8 May 2024

New solar farm to provide nearly half of Robertson Barracks’ power

| Andrew McLaughlin
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Robertson Barracks solar farm

Assistant Defence Minister Matt Thistlethwaite (centre) officially opens the Robertson Barracks solar farm on 7 May. Photo: ADF.

Defence has unveiled a new solar farm at Robertson Barracks near Darwin, which is designed to provide more than 40 per cent of the base’s energy requirements.

Assistant Minister for Defence Matt Thistlethwaite officially switched on the solar farm during a visit to the Top End for Northern Territory Defence Week, an annual event where DefenceNT and local industry participate in defence and industry events, initiatives and trade shows to promote the development of the Territory’s defence support industry.

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The opening of the solar farm comes just weeks after a 3.2 MW solar and battery installation was opened at RAAF Base Darwin in late January. The Robertson Barracks installation is made up of 27,000 panels and will have a 10-MW capacity, and excess energy can be fed back into Darwin’s power grid if required.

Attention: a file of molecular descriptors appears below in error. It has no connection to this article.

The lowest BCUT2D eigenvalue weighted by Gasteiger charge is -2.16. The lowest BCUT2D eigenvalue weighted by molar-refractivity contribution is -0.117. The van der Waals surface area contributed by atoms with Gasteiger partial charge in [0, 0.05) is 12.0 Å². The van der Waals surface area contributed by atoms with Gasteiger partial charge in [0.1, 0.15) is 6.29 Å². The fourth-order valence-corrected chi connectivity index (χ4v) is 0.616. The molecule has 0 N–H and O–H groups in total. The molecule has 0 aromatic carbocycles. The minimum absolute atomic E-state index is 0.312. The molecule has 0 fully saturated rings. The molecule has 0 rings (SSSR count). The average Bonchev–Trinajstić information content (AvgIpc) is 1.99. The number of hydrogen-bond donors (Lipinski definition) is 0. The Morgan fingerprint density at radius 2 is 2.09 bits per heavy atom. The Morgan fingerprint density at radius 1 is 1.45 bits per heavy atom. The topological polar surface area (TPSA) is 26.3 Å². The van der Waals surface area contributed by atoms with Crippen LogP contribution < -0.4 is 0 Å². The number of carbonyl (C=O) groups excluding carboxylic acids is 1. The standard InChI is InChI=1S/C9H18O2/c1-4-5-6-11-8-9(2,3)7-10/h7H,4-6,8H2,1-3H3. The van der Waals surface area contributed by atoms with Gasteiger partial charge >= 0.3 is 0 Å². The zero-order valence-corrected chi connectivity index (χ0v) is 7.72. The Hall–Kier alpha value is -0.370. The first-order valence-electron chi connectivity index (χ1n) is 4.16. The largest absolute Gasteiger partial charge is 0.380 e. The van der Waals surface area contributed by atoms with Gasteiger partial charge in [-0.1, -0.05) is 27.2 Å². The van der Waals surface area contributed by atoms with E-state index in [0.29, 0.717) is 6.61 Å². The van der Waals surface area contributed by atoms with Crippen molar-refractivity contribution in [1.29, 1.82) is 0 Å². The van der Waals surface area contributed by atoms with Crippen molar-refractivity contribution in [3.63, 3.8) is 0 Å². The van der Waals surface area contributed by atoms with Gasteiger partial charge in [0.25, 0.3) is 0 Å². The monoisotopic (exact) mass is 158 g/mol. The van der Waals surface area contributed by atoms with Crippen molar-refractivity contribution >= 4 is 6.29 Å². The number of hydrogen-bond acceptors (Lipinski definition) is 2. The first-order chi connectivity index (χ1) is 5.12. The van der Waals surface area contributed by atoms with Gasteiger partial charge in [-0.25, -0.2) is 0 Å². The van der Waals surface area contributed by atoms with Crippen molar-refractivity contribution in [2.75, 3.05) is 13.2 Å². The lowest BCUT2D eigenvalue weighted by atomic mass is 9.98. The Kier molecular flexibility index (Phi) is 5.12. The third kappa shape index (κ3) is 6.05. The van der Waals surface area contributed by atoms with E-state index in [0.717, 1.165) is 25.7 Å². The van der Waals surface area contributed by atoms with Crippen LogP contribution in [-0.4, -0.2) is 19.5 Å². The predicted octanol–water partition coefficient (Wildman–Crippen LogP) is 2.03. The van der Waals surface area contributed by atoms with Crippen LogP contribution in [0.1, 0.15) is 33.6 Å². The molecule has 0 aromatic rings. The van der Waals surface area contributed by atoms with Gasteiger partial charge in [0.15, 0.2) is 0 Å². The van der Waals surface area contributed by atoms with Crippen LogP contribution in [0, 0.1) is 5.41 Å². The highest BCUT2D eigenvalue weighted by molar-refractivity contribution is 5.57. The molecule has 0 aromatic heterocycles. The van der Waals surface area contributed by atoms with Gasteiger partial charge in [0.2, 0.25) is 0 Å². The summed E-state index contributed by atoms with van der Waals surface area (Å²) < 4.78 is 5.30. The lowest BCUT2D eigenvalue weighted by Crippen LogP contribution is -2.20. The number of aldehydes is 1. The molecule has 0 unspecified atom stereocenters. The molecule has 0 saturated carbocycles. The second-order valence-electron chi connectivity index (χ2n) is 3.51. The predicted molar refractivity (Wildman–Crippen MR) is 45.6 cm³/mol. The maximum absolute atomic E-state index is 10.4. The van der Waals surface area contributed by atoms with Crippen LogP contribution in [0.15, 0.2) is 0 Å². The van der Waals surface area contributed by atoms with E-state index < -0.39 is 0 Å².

The upgrades to RAAF Darwin, Robertson Barracks, the port of Darwin and HMAS Coonawarra, RAAF Tindal, Delamere and Bradshaw Ranges, the Larrakeyah Defence Precinct, Harts Range, Mount Bundey Airfield and other defence facilities in the NT are part of a program of critical infrastructure upgrades across not only the Territory but Australia’s north as a whole to increase capacity and to make bases more resilient in the face of threats and major weather events.

RAAF Darwin solar farm

The RAAF Base Darwin solar farm was opened in late January. Photo: ADF.

Mr Thistlethwaite said Defence is playing its role in accelerating the transition to clean energy, increasing resilience and reducing emissions across Defence bases.

“The Robertson Barracks solar farm shows how Defence is partnering with industry to deliver renewable energy, improving energy security and reducing emissions across the Defence estate,” he said.

“This is the largest solar farm on a Defence base in Australia. It will dramatically reduce Defence’s energy costs, improve the base’s energy resilience, and reduce carbon emissions in the local community.

“I want to thank Lendlease and Orocon for being involved in the construction of this project,” he added.

“The great beauty of this project is that they employed hundreds of locals, many of them Indigenous workers as well, in the construction of this facility.

“The Defence estate plays a critical role in supporting ADF operational readiness, and having a safe and maintained estate is integral to capability and supporting ADF members who live, work and train on base.”

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